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Sri Lanka today is a fractured polity and has been so for some time. This is a trite saying: everyone knows this. But in order to comprehend the process that brought about this tragic situation, one has to (a) understand the concept â€œnation,” (b) the power of nationalism, (c) the force of populism fostered by democratic institutions, (c) the deadly combination within the island of a specific demographic mix distributed in space in a peculiar manner and (d) the disastrous impact of a Westminster model of government elected under a scheme favouring candidates first-past-the-post during the period 1948-1972.
Add to this a powerful historical interpretation deriving from Sinhala traditions retailed in dynamic process through multiple modes of cultural transmission (oral, iconic and literary) and reworked in Orientalist mode during the modern era to encourage both Sinhalese and non-Sinhalese to conceive of Ceylon’s (Sri Lanka) past as basically a story of the Sinhalese, so that many Sinhalese insidiously spoke of â€œCeylonese” in the sense â€œSinhalese” with part subsuming whole (cf. how, till recently, â€œEnglish” meant â€œBritish”). RESULT: a deadly ‘molotov cocktail’ that has, from the 1920s, hindered pragmatic political accommodation of the type that came into play in Belgium, Switzerland, Canada, Britain and the Baltic states in recent centuries. Periodic negotiations on the subject from 1957 onwards have either produced no outcomes or resulted in ‘setlements’ that have come adrift for one reason or several.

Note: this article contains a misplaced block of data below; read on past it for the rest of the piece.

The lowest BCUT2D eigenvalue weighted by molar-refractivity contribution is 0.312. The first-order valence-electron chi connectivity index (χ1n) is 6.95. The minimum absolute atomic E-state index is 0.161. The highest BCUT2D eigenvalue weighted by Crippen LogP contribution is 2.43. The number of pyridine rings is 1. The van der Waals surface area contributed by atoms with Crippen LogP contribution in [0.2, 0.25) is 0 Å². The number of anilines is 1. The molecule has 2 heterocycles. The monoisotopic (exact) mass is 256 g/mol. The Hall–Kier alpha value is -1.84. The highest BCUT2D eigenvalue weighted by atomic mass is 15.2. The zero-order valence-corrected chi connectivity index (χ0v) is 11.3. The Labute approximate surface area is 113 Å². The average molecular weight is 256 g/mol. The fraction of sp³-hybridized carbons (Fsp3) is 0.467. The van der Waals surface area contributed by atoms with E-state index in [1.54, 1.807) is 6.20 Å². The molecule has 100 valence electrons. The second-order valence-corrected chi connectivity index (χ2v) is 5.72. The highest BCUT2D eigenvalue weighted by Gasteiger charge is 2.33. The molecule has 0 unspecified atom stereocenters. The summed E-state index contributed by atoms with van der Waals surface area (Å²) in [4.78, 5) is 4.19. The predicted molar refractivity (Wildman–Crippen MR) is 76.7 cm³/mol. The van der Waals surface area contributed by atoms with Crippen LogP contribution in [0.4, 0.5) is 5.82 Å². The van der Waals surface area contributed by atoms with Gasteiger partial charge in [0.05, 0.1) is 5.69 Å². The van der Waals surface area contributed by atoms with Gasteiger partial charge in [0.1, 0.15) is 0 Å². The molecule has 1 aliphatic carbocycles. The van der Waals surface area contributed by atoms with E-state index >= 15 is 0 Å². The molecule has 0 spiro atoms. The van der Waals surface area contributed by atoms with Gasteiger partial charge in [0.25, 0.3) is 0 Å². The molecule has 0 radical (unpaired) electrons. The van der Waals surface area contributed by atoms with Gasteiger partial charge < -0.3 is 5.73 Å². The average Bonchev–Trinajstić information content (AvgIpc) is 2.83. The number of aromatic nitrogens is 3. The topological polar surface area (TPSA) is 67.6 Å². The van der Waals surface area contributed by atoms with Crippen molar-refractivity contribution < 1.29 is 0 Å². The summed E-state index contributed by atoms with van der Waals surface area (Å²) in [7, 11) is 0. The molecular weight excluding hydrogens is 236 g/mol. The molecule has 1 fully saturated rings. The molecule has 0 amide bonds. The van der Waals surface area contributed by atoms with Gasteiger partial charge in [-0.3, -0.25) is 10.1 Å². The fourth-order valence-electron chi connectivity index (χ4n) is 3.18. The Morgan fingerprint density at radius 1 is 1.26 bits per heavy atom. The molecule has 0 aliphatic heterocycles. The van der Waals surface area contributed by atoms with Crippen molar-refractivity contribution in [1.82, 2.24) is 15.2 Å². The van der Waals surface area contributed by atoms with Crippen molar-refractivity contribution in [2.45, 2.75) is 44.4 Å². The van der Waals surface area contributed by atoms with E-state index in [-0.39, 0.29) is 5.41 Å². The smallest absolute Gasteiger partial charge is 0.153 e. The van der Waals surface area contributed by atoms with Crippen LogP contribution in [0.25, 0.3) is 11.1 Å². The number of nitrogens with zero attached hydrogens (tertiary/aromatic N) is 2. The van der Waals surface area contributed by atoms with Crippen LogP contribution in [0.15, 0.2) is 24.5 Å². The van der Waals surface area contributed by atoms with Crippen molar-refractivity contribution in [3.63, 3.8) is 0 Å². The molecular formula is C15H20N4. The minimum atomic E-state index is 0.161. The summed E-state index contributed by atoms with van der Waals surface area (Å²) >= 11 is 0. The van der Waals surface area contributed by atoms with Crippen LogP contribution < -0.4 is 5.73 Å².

The most recent manifestation of this recurrent process has been unveiled by the Sri Lanka Freedom Party (SLFP) led by Mahinda Rajapakse when it presented a measly set of proposals on 1 May 2007 that focused on devolution at a district level rather than the provincial tier; and remained adamantine in their attachment to â€œan unitary state.” Even moderate Tamils aligned with the governing party, such as Douglas Devananda, consider this a joke. As Sumanasiri Liyanage sums up the scheme, â€œthe SLFP proposals â€¦ have demonstrated â€¦ conclusively that the SLFP have not traveled forward in time but far back. Its ‘fresh approach’ to a ‘complex problem’ â€¦ is in essence nothing more than the proposals of the Bandaranaike-Chelvanayakam Pact of 1958, almost five decades ago! [To quote Marx, it seems that] history in Sri Lanka often repeats itself — the first time as a tragedy and the second time as a farce. The SLFP proposals are totally disproportionate to the questions at hand.” In brief, the scheme is a pus vedilla, or dud shell, that leaves the island in the explosive form it has assumed for the past three decades.